About these proceedings
Inelastic Electron Tunneling Spectroscop~ or lETS, provides a unique technique for electronically monitoring the vibrational modes of molecul (;5 adsorbed on a metal oxide surface. Since the discovery of the phenomena by JAKLEVIC and LM1BE in 1966, lETS has been developed by a number of scientists as a method for studying the surface chemistry of molecular species adsorbed on aluminum oxide. Recent applications of lETS include investigations of physical and chemical adsorption of hydrocarbons, studies of catalysis by metal particles, detection and identification of trace substances in air and water, and studies of biological molecules and electron damage to such molecules. lETS has been employed to investigate adhesive materials, and studies are currently in prog ress to investigate corrosion species and corrosion inhibitors on aluminum and its alloys. Electronic transitions of molecules have also been studied by lETS. The recent development of the "external doping" technique, whereby molecu lar species can be introduced into fabricated tunnel junctions, opens the door for a vast new array of surface chemical studies by lETS. lETS is rap idly becoming an important tool for the study of surface and interface phe nomena. In addition to its role in surface studies, inelastic tunneling has proved extremely valuable for the study of the electronic properties of thin metallic films, and the recent discovery of light emission from inelastic tunneling promises to be of some importance in the area of device physics.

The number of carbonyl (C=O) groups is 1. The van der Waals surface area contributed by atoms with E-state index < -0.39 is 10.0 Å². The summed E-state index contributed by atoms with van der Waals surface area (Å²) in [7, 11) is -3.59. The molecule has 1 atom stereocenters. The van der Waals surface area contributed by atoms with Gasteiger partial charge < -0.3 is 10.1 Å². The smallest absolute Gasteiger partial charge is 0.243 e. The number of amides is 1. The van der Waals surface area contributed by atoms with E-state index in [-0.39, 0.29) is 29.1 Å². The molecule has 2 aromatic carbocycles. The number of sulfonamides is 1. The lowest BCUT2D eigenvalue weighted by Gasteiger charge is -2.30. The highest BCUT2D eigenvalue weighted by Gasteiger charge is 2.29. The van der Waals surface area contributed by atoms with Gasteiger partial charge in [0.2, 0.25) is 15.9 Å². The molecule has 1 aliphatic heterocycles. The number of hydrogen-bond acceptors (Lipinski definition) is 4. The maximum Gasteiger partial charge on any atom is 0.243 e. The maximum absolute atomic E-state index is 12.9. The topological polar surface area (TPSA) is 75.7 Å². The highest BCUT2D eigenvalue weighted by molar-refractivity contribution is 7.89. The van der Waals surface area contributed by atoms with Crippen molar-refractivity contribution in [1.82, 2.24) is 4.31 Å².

Tunneleffekt Tunnelspektroskopie catalysis chemistry corrosion inhibitor spectroscopy surface transitions